Eva Szalley from London and Colby Smith from New York
The US dollar has long dominated the markets and financing activities in the world, but cracks are emerging in the wall.
The reality is that the role of the dollar is enormous for official financing activities and global trade, so that role is unlikely to fade quickly, despite this rift.
The latest data from the International Monetary Fund regarding the reserves of central banks around the world shows a slight shift from the acquisition of the dollar.
Market analysts explain that it may be referring to a rethinking of the political risks inherent in US assets.
Alan Ruskin, chief global strategist at Deutsche Bank in New York, said: "Central banks are beginning to reduce the excessive privilege of the dollar.
In a quarterly report last month on central bank reserves, the International Monetary Fund (IMF) said the global total dollar-denominated share was less than 62 percent in the second quarter of this year, down 0.76 percentage points from the same period last year. Reserves denominated in euros represent 20 percent.
While the pace of decline is small, the apparent flexibility is not without deception.
According to Ruskin, the dollar this quarter was the currency with the highest return on investment in the developed world.
Theoretically, this should have tempted investment at a faster pace, with the acquisition and employment of other currencies.
Instead, central bank reserves managers - a formidable force in global markets - have raised $ 3.5 percent more in dollars over the course of the year, a level far from gains of 17 percent for the renminbi, the Chinese currency, and 8 percent for sterling. Although the British peg was influenced by Brexit problems.
By contrast, the decline in the dollar's share of the world's central banks' reserves represents a "formal sector vote against American exceptionalism" - Ruskin said.
In his view, the data should be given a pause, especially as US monetary policymakers are considering enacting laws that impose taxes on foreign purchases of US assets, further sanctions on the global use of the dollar, as well as plans restricting access to US capital markets.
All of these actions would weaken the dollar's impact.
Bank of England Governor Mark Carney warned monetary policy makers in August that the dollar was above its prestigious position, too, adding the dominant currency to global trade billing and settlement operations.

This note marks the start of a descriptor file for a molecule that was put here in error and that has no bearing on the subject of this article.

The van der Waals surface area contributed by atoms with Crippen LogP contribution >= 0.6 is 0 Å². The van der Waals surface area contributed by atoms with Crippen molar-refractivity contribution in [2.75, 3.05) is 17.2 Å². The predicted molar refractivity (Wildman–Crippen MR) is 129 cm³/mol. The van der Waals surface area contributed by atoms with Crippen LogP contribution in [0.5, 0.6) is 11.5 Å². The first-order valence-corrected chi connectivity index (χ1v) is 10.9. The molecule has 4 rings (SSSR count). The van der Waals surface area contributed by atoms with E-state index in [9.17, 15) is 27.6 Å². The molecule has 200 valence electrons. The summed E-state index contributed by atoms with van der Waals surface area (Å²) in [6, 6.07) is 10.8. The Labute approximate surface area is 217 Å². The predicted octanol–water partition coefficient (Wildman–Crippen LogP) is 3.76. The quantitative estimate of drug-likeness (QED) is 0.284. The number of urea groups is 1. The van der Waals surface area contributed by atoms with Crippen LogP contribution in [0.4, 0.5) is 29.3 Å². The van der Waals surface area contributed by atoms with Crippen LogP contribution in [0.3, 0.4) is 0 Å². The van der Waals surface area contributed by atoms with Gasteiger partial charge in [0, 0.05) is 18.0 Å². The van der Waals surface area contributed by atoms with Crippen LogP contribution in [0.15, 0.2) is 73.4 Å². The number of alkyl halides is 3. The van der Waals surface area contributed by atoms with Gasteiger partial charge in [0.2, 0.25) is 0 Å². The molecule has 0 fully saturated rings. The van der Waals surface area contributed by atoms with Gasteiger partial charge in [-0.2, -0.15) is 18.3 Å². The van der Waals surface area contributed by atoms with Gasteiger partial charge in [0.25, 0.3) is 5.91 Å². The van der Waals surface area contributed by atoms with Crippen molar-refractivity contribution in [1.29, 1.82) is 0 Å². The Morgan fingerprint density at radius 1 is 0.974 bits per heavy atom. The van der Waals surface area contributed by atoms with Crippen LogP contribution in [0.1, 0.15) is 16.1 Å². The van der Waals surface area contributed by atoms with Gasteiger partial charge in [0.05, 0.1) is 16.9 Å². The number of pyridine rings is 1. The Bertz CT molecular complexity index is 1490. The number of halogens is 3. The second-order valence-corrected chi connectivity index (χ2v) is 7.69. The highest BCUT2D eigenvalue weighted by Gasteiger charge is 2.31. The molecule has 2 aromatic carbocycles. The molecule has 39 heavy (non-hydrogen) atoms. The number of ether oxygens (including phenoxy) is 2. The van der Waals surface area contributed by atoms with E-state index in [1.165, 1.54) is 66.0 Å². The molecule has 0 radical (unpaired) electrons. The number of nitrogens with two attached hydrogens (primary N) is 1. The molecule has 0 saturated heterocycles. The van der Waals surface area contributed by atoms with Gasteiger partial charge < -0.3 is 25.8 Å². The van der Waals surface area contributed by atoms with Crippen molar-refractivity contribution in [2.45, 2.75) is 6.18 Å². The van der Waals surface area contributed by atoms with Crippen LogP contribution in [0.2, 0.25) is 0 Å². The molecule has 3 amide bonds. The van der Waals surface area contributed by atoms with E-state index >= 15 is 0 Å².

This is what makes economic developments in the United States the main driver of monetary policy, in other parts of the world, especially emerging markets.
He noted Carney, that in the long term, should the central banks to move to a "multi-polar" economic system, adding that "the renminbi has a long way before it is ready for solutions to the dollar store, the basic Elements to play that role, latent in it." Goldman Sachs analysts said the dollar reserves fell about four percentage points in 2017 and 2018.
At the same time, reserve managers continued to add to their holdings of the renminbi and the Japanese yen, especially in countries that were politically tense with the United States.
“So far, these flows have been somewhat concentrated,” said Mike Cahill, an economist at Goldman Sachs in London. Russia accounted for about 70 percent of the new renminbi reserves in 2018, while Brazil and Chile together accounted for about 40 percent of Total renminbi reserves in 2019. "
The US has increasingly used dollar dominance to strengthen its foreign and trade policies.
In response, ideas such as billing as part of the global oil trade in euros have become more effective.
Claudio Borio, head of the monetary and economic division of the Bank for International Settlements, the central bank, suggested in a speech earlier this year that moving and settling oil trade to the euro away from the dollar could "limit the scope of US foreign policy, as far as they benefit from the dollar payments. "
Russia has also made concerted efforts over the past five years to move away from the US currency as a currency for trade and payments, to lessen the impact of a stronger dollar on its economy.
Dmitry Dolgin, an economist at ING Bank in Moscow, said there were "clear signs" in the first quarter of rising euro-denominated exports from Russia to the EU and China, and ruble-based exports to India.
But central banks face a difficult choice. Neither the euro nor the renminbi have the deep liquidity offered by the dollar markets. Eurozone government bond yields are also very negative, while the renminbi remains under the control of the Chinese government, despite its recent liberalization efforts.
Some reserve managers turned to gold. A report by the World Gold Council and the OMFIF think tank in September showed that central banks were buying yellow metal at high levels, last seen during the Bretton Woods era, when international exchange rates were tied to gold.
China, Russia, and India were the biggest buyers of gold alongside Turkey and Kazakhstan.
China alone has added about 100 tons of gold to its reserves over the past 10 months.
Ruskin said: "When you look at it in terms of the future of the duration ranged between one and two years, it is unlikely to be able to any assets denominated in any other currency, grab the throne of the dollar.